Frese said that he can see WISDOM quickly approaching $100,000 and expects more companies in the lab equipment manufacturing, chemical, pharmaceutical and cannabis fields to offer internships and funding now that the nonprofit has received 501(c)(3) status. The tax-exempt status allows the organization to provide tax deductions for donations, among other benefits.

Success Stories Help Inspire Next Generation

Dr. Vilmali Lopez-Mejias, Assistant Professor of Chemistry at the University of Puerto Rico, sees the number of students in science courses rising but they’re still not pursuing careers in academia. She attributes this to the lack of attention women in science receive, even when they are awarded a prestigious math or science prize.

WISDOM should focus on putting together more success stories from women in science to show female students the successful role models in these fields as well as the job opportunities in academia and industry, she said. The organization plans to spotlight inspiring women in the sciences through success stories, videos and other content on their website.

More Women Mentors Needed

Samantha Pilicer, an organic chemistry research grad student at Georgetown University, urged WISDOM to make increasing the number of women mentors one of their key initiatives. While there are many people who say they’re supportive of women in science, there’s very little action or funding, she said. Looking at Dr. Zarzar’s experience, she sees how influential a female mentor can be. She volunteers with her ACS chapter to help give back but said more needs to be done.

Training Should Focus On Communication

Dr. Elke Schoffers, Professor of Chemistry at Western Michigan University, recommended that WISDOM expand its activities to include communication training. She sees a lack of communication skills in the sciences and it’s a barrier to setting effective goals – both personal and professional. She’d also like to see WISDOM develop best practices and integrate men who support the group’s ideals into the program.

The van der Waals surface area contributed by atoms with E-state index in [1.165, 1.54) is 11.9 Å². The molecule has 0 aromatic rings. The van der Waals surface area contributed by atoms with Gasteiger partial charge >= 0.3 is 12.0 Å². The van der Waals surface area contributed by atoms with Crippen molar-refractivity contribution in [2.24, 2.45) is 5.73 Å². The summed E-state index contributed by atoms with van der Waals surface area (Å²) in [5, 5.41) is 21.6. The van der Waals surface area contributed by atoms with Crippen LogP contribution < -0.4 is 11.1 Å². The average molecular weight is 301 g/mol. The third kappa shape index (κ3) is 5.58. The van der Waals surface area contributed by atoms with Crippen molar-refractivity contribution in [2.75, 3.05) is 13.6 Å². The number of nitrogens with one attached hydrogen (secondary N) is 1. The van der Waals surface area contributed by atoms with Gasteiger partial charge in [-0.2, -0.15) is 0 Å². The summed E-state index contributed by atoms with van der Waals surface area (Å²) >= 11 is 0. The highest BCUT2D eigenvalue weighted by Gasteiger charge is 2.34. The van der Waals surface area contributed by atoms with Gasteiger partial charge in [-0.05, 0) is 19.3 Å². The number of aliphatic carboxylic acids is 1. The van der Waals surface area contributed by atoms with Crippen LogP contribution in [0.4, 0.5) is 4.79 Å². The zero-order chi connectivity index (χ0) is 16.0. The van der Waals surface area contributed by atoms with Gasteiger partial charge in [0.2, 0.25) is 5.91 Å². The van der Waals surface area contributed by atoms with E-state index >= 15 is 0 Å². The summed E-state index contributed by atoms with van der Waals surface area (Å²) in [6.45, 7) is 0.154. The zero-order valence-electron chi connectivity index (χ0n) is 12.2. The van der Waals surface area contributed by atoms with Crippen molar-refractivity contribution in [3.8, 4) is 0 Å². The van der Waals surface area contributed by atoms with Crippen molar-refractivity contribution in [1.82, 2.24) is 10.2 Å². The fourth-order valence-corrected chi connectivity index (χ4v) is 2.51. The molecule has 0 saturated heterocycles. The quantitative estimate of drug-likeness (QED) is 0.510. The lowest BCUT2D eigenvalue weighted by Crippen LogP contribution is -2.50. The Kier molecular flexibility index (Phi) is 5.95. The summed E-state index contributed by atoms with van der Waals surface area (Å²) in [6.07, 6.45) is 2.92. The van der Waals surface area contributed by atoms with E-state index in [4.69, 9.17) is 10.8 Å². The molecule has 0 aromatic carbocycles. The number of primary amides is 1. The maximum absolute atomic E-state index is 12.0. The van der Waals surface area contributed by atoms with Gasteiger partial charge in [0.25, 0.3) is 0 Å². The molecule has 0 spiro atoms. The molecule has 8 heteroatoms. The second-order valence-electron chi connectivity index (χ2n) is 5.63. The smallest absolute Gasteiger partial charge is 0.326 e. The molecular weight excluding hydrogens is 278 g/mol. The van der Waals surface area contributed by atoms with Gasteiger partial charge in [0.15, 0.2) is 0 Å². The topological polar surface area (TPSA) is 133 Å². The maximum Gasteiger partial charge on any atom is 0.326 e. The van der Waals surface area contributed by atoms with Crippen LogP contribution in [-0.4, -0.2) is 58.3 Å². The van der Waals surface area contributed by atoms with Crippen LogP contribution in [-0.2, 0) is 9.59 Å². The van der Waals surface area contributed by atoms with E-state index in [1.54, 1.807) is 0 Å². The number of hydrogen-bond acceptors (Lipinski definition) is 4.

Frese, an experienced communications trainer, said that communications is a part of JULABO’s corporate training. He’s trained in oral and written communication as well as how to read body language and micro expressions.

“This helps how you interact with colleagues, students, bosses and in interviews to positions you’re applying for,” he said.

He added that this is just one example of the type of training that can be offered in both face-to-face and virtual settings through WISDOM.

We want to thank all the women who joined us at the panel discussion. The insights and feelings you shared about your experiences in the sciences created an emotional and moving experience for us all. It’s just this type of open communication that will help our community thrive and grow.

Make sure you visit our website and take a few minutes to read our blog and watch our videos. All our content is designed to help women share their own experiences and learn from each other. We want every visit to be an opportunity to have fun, empower each other and leave knowing that you’re part of a greater community of women scientists.

We’d love to hear about other things you think we should focus on at WISDOM. Please leave your ideas in the comments below.

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One thought on “Internships, Training, Support Top Issues For WISDOM Members

  1. I am a chemistry major but now a Full Professor in PHarmacology at Michigan State. Virtually EVERYTHING you say you want to do above is currently being tested in an NIH effort, BEST – Broadening Experiences in Scientific Training. 17 schools across the country are participating, MSU being one of them, and chemists have certainly been a part of this. I’d hate to see you reinvent the wheel here and expend effort unnecessarily. I”d be happy to talk, can send you to the NIH head of BEST and so on. As a woman in science, all of this is certainly important to me!